If the Vice-Chancellor decides not to refer the case to the Disciplinary Board, the Vice-Chancellor can either issue a warning about occurred events or, if the Vice-Chancellor finds there is not sufficient evidence to prove you have acted unlawfully, decide to dismiss the case without further action. Your case is hence closed.
Disciplinary Board hearing
Disciplinary Board hearings consist of the Vice-Chancellor (as Chair), one legally trained member (court judge), one representative of the teachers and two representatives of the students. You and the party filing the report, a teacher for instance, can participate at the hearing. Each party, in the presence of the other, is given the chance to provide their account on what has happened and why. Board members can also ask questions to ensure they have understood matters correctly.
The Disciplinary Board decides on the matter
When the Disciplinary Board members find they have all necessary information, you and the representative of the party filing the report are asked to wait outside while the Board deliberates on how to decide on the matter. When this is done, you may enter the hearing again to receive notification of the Board’s decision. The Disciplinary Board may decide to either suspend you, issue you with a warning or dismiss the case without further action.
Each case is tried individually, and it is not possible to say in advance how long the suspension period could be in your case if the Disciplinary Board should decide to suspend you from academic studies. The longest suspension period possible is six months. Such a long suspension period is only applied in the utmost serious cases, however. The most common suspension period is six weeks.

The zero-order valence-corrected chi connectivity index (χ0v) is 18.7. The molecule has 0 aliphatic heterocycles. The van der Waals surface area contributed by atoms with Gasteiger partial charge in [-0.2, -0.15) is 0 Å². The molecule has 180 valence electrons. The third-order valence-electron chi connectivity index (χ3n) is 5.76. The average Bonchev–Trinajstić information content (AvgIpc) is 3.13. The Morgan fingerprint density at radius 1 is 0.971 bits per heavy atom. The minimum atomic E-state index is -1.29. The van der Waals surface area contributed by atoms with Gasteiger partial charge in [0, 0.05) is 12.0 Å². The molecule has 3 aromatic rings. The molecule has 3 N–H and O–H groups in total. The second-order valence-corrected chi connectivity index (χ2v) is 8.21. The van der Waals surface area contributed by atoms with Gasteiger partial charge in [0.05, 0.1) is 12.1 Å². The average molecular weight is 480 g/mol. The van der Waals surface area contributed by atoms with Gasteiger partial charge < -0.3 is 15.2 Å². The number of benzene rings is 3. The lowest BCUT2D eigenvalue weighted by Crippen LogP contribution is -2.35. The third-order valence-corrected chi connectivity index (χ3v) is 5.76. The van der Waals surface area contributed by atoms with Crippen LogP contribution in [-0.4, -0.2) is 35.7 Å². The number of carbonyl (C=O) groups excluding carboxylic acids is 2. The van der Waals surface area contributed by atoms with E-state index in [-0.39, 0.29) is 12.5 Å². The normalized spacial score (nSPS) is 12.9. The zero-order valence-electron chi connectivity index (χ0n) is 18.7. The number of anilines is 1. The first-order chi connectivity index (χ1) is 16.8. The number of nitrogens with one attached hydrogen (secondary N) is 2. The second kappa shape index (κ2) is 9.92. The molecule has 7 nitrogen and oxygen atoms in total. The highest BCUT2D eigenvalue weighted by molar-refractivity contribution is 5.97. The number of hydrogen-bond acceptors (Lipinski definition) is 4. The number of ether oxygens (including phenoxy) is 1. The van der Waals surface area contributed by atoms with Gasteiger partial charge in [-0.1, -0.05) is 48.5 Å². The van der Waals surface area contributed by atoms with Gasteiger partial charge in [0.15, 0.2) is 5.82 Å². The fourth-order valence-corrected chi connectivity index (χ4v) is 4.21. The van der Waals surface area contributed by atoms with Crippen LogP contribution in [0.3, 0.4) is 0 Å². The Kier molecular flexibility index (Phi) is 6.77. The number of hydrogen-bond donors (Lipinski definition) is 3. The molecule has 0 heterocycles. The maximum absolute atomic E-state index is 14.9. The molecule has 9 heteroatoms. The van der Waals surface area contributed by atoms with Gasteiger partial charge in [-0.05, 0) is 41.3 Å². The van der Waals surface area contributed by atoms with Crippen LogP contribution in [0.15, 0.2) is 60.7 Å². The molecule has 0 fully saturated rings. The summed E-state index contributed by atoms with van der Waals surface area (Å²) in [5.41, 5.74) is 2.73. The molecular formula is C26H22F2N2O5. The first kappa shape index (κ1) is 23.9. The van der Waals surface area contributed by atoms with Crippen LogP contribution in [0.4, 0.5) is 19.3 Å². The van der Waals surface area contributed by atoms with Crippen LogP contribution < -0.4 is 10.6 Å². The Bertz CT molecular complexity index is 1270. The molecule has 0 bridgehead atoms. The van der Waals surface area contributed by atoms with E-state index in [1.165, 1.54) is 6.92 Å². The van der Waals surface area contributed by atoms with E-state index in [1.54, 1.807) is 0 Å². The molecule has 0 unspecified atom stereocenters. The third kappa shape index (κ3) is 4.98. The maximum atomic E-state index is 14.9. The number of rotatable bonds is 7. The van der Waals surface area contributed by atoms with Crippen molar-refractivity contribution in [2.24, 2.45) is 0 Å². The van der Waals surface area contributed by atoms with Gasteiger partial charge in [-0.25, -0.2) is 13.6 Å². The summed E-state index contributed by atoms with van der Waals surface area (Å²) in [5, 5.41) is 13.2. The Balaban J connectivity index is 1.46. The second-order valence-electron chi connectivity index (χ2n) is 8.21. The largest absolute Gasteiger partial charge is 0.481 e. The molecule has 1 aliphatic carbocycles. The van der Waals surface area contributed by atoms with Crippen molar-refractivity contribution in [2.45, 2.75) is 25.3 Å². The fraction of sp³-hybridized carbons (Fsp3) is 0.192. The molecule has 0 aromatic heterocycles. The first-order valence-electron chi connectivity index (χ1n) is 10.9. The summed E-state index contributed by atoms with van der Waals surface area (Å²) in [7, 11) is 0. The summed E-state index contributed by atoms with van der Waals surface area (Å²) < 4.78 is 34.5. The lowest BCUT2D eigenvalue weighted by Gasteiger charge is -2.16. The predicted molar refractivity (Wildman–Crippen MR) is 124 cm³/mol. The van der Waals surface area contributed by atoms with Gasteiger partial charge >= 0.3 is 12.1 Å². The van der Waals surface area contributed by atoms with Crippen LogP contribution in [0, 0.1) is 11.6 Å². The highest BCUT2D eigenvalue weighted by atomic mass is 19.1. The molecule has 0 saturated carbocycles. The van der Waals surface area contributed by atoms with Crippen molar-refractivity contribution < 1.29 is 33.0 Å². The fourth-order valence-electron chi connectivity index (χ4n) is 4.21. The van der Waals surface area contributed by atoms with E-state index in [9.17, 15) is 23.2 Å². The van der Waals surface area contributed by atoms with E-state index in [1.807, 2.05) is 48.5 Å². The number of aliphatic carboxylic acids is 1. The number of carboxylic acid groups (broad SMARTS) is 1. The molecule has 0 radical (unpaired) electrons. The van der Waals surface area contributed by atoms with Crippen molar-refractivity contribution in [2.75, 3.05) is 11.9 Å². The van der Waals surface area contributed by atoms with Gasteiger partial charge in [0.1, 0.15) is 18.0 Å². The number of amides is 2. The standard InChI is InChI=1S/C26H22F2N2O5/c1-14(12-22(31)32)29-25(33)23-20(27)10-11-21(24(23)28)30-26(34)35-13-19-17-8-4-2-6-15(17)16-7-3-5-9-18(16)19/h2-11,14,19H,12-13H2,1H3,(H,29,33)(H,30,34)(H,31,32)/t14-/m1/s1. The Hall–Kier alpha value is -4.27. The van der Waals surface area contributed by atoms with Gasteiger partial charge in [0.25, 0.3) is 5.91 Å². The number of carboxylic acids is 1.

If you are suspended from academic studies, you may not participate in university activities during this period, neither in instruction nor examination. You are also suspended from learning platforms. Read more in the Procedures – disciplinary cases.
You are allowed to conduct self-studies from home during your suspension. We advice you to contact the study counsellor at your department as soon as possible to get advice on how to best use your time to optimise your chances of resuming your regular studies once the suspension period is over. After the suspension period, you are free to return to your studies as normal.
Being issued with a warning means there is sufficient evidence to prove that you have performed an unlawful action according to Chapter 10 of the Higher Education Ordinance, and consequently is issued a warning for it, although the action is not deemed serious enough to result in suspension.
Dismissed without further action
If your case is dismissed without further action, it means that there is not enough proof to decide that you have performed an unlawful action, according to Chapter 10 of the Higher Education Ordinance.
How do you avoid cheating and plagiarism?
Cheating can be the result of stress and a strained study situation. Cheating can also be the result of ignorance about how one should write academic texts and what requirements are stipulated for scholarly work. By learning the rules and how you could use text of others, you can avoid being reported for cheating.
Follow the teacher’s instructions
Be careful to follow the teacher’s instructions when you receive an assignment. The instructions can be different for different assignments. If you are absent when instructions are given, you have to contact the teacher in question and make sure that you receive instructions as to how the assignment should be completed.
Learn which rules apply when you use other people’s material. It must be clear as to what are your own ideas and wording and what you have taken from other texts or people. This applies both for material that you take from books and that which you find on the Internet.